This Canberra house wasn’t the typical ‘govvie’ style; it was designed by an architect in the 1970’s. Over time, the beautiful and practical features of the house had been lost. Some of the house’s issues were not the fault of the original design. The way we live has changed fundamentally.
With very separate living spaces, it was difficult to supervise kids playing in the rumpus room (except from directly within the small kitchen). The formal lounge room was inaccessible, except through a narrow hallway. This house had positive features too, though. A testament to its architectural history. Beautiful light streamed into the house in winter through northern windows (though most of these windows were shaded by an 80’s pergola which also trapped the heat in summer).
Our clients wanted to retain the history of the house but open it up and remove some of the wasteful circulation space to create more room to live. They didn’t want a larger house, but a more practical, greener home that suited their lifestyle. As such, we re-connected their living spaces, enlarged the kitchen by removing its surrounding corridors and maximised the useability of the house without the need for an extension.
Slate tiles underneath northern windows to maximise solar gains through thermal mass
Windows and doors moved to channel cooling breezes from the south side of the house
Restoration of the original northern glazing and removing pergola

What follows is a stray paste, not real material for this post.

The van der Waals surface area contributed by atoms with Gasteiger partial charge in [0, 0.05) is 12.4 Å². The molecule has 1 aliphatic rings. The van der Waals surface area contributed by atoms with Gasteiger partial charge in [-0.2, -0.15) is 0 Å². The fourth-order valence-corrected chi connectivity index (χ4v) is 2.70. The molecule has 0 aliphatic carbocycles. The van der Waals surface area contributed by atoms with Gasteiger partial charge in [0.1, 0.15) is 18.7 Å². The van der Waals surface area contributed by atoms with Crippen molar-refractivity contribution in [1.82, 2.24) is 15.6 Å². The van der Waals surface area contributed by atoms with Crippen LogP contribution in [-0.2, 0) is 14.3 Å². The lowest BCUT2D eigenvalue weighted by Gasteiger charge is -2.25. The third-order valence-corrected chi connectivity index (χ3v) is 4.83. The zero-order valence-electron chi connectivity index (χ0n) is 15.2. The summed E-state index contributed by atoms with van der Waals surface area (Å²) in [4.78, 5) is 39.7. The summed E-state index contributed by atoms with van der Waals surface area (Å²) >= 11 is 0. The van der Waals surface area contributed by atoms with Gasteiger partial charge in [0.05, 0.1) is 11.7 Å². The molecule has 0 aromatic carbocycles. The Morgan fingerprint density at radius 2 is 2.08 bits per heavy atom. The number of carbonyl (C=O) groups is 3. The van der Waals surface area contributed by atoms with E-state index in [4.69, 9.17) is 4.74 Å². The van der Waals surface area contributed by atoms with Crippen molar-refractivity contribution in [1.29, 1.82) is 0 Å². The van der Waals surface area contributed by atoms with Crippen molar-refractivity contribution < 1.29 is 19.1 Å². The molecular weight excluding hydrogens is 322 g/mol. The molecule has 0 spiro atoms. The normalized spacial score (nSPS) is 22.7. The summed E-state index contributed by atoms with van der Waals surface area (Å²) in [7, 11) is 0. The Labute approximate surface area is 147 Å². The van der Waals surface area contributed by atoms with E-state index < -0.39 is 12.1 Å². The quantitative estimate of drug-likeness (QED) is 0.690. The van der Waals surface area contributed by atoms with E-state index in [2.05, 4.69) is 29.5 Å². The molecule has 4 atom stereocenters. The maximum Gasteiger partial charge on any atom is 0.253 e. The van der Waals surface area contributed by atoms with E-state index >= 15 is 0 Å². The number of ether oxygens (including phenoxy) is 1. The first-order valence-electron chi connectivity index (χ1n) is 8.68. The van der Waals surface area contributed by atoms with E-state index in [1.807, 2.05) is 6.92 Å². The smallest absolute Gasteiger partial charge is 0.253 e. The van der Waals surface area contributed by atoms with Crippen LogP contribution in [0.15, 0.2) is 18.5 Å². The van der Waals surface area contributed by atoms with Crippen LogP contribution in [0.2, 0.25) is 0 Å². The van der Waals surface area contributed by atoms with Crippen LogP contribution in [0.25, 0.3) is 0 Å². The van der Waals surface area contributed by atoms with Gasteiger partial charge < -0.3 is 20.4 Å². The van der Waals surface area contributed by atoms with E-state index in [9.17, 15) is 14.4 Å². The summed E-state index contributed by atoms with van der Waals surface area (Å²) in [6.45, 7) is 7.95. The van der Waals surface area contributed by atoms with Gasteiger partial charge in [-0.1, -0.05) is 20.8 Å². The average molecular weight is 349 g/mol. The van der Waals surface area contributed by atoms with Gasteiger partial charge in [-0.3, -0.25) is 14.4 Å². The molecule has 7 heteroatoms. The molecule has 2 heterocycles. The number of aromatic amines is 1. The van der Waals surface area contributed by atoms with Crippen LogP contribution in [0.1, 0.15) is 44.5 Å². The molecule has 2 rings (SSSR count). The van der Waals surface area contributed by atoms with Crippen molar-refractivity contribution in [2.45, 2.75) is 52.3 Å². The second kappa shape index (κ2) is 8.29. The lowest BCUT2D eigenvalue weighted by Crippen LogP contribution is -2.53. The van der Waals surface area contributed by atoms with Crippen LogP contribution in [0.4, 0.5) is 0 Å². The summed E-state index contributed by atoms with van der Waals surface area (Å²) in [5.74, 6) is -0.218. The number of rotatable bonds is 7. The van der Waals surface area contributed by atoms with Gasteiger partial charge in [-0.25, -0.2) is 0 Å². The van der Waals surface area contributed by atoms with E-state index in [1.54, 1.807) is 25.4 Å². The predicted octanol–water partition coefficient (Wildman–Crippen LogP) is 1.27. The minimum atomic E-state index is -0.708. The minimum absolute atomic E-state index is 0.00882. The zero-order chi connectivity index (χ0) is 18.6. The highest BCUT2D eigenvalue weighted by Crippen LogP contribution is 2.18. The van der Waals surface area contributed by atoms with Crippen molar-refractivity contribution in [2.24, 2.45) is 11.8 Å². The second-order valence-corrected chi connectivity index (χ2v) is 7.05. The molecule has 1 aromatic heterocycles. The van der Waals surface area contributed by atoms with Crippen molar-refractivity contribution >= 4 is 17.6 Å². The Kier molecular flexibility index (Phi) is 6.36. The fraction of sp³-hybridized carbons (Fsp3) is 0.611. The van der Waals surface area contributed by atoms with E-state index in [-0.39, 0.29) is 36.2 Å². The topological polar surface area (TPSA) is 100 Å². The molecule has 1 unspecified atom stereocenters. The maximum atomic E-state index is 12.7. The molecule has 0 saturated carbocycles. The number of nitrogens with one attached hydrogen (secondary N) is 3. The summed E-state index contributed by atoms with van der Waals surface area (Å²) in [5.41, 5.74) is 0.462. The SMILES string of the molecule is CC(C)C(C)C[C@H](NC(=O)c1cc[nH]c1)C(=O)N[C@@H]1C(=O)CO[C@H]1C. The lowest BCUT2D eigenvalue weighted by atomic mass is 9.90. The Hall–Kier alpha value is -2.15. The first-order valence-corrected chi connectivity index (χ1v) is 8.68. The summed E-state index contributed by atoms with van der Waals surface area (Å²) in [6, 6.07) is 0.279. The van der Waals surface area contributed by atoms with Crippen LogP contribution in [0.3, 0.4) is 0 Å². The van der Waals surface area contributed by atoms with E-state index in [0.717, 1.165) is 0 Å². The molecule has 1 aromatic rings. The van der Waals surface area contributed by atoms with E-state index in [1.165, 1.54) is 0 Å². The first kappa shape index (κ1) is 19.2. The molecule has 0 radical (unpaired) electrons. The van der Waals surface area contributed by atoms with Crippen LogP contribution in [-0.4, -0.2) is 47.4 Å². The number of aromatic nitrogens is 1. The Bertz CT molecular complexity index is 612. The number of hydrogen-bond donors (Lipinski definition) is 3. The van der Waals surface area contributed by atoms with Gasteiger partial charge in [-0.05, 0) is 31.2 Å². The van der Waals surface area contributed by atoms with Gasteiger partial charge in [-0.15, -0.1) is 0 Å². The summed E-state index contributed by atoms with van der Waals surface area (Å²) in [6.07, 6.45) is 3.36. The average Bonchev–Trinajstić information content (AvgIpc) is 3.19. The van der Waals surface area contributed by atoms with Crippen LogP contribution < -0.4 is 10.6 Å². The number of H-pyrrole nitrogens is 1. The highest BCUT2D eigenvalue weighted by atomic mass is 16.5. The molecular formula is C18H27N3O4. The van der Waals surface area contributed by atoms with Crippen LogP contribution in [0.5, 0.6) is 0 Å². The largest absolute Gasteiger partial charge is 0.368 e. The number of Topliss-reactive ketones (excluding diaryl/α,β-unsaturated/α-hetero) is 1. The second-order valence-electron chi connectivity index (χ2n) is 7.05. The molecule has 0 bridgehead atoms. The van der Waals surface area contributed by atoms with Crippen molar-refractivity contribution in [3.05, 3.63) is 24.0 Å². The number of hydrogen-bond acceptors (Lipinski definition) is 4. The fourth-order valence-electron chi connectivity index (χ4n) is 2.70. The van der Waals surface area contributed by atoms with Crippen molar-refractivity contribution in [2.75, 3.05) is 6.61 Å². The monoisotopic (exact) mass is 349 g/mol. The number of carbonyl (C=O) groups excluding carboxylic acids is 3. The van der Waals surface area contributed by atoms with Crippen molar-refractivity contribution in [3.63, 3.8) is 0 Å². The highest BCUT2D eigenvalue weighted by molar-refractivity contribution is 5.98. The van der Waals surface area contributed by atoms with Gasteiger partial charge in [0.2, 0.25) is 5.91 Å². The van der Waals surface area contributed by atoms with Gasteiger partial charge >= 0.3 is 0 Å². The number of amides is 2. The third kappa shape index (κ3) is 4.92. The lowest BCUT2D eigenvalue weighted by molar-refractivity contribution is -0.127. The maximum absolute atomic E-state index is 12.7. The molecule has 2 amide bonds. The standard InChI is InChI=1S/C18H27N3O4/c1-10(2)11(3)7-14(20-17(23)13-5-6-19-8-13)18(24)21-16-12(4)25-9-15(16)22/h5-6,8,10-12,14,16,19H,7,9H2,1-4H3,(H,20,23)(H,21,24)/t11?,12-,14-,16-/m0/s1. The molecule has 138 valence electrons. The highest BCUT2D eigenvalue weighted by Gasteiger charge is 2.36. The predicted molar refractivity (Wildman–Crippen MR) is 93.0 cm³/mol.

Operable doors/walls to open up or close down spaces as required
Cascading Living Areas
The new living spaces cascade along the northern side of the house. This image was taken standing in the kids rumpus room looking through the kitchen and dining spaces to the formal lounge room beyond. We specified dark slate tiles below all northern glazing to maximise solar gains through thermal mass. The skylight in the kitchen was once an essential fitting to maximise natural light in the house, it is now unnecessary.
The opening between the main kitchen/dining space and the formal lounge room is operable. Three sliding doors close up the gap if the family needs some away time.
Open plan kitchen/dining
The original design for the house had the kitchen boxed in on all sides by half-height and full-height walls. It was a dead-end space that didn’t interface well with the rest of the house. Primary access from the main entryway was through a hallway behind the kitchen. We pulled the kitchen out on all sides and opened up the main living space. By claiming back the dark hallway and circulation spaces, the house now has a larger and more useable kitchen and dining area. The original footprint of the house remained the same; we didn’t need to extend anything.
Operability and Light
With light streaming in from the main kitchen/dining area, the formal living room feels different. The beautiful pitched timber ceiling feels loftier. It was originally a very dark and closed down room. Now, the doors between the kitchen/dining area open up to allow more light in from the north and a bigger opening to the south allows better flow into the space from the front door.
This renovation brought new life to a cluttered and dark building without losing its history. The new design has resulted in lower heating and cooling costs as well as better natural light and ventilation to the new spaces. Our clients commented that their home went from somewhere they were itching to move away from, to somewhere they would struggle to leave.